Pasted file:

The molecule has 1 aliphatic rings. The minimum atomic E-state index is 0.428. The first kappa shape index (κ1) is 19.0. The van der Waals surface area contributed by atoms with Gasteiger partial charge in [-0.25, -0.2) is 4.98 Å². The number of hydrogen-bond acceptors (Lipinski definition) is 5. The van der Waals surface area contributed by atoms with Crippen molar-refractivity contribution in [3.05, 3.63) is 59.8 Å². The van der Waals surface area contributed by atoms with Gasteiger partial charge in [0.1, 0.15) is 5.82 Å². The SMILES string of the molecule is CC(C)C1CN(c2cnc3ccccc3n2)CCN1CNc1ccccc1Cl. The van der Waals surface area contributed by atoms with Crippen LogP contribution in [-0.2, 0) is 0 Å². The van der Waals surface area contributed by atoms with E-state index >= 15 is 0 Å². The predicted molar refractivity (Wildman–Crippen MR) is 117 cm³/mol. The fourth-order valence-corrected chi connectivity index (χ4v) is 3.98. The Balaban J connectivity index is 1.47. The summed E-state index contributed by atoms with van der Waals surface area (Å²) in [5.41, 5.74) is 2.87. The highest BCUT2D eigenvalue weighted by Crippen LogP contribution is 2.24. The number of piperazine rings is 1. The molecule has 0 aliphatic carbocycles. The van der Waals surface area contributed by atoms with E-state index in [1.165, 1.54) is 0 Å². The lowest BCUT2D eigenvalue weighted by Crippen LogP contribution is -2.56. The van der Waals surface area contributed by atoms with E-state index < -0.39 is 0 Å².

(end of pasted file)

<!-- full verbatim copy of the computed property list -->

The molecule has 1 aliphatic rings. The minimum atomic E-state index is 0.428. The first kappa shape index (κ1) is 19.0. The van der Waals surface area contributed by atoms with Gasteiger partial charge in [-0.25, -0.2) is 4.98 Å². The number of hydrogen-bond acceptors (Lipinski definition) is 5. The van der Waals surface area contributed by atoms with Crippen molar-refractivity contribution in [3.05, 3.63) is 59.8 Å². The van der Waals surface area contributed by atoms with Gasteiger partial charge in [0.1, 0.15) is 5.82 Å². The SMILES string of the molecule is CC(C)C1CN(c2cnc3ccccc3n2)CCN1CNc1ccccc1Cl. The van der Waals surface area contributed by atoms with Crippen LogP contribution in [-0.2, 0) is 0 Å². The van der Waals surface area contributed by atoms with E-state index >= 15 is 0 Å². The predicted molar refractivity (Wildman–Crippen MR) is 117 cm³/mol. The fourth-order valence-corrected chi connectivity index (χ4v) is 3.98. The Balaban J connectivity index is 1.47. The summed E-state index contributed by atoms with van der Waals surface area (Å²) in [5.41, 5.74) is 2.87. The highest BCUT2D eigenvalue weighted by Crippen LogP contribution is 2.24. The number of piperazine rings is 1. The molecule has 0 aliphatic carbocycles. The van der Waals surface area contributed by atoms with E-state index in [1.165, 1.54) is 0 Å². The lowest BCUT2D eigenvalue weighted by Crippen LogP contribution is -2.56. The van der Waals surface area contributed by atoms with E-state index < -0.39 is 0 Å².